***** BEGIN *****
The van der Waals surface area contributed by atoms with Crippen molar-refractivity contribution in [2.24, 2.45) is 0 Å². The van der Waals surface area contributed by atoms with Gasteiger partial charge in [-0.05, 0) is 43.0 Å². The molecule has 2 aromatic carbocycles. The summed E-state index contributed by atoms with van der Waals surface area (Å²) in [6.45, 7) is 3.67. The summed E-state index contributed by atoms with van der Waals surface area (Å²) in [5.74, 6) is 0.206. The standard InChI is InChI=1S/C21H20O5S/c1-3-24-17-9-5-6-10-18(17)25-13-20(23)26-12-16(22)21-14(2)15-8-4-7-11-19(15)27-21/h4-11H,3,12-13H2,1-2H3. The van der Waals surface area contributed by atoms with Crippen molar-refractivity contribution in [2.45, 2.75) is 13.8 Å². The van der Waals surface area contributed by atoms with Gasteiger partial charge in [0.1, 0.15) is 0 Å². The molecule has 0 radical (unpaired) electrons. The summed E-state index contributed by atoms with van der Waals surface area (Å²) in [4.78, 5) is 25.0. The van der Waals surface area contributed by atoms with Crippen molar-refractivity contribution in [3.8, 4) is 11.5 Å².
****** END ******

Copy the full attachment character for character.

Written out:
The van der Waals surface area contributed by atoms with Crippen molar-refractivity contribution in [2.24, 2.45) is 0 Å². The van der Waals surface area contributed by atoms with Gasteiger partial charge in [-0.05, 0) is 43.0 Å². The molecule has 2 aromatic carbocycles. The summed E-state index contributed by atoms with van der Waals surface area (Å²) in [6.45, 7) is 3.67. The summed E-state index contributed by atoms with van der Waals surface area (Å²) in [5.74, 6) is 0.206. The standard InChI is InChI=1S/C21H20O5S/c1-3-24-17-9-5-6-10-18(17)25-13-20(23)26-12-16(22)21-14(2)15-8-4-7-11-19(15)27-21/h4-11H,3,12-13H2,1-2H3. The van der Waals surface area contributed by atoms with Crippen molar-refractivity contribution in [2.45, 2.75) is 13.8 Å². The van der Waals surface area contributed by atoms with Gasteiger partial charge in [0.1, 0.15) is 0 Å². The molecule has 0 radical (unpaired) electrons. The summed E-state index contributed by atoms with van der Waals surface area (Å²) in [4.78, 5) is 25.0. The van der Waals surface area contributed by atoms with Crippen molar-refractivity contribution in [3.8, 4) is 11.5 Å².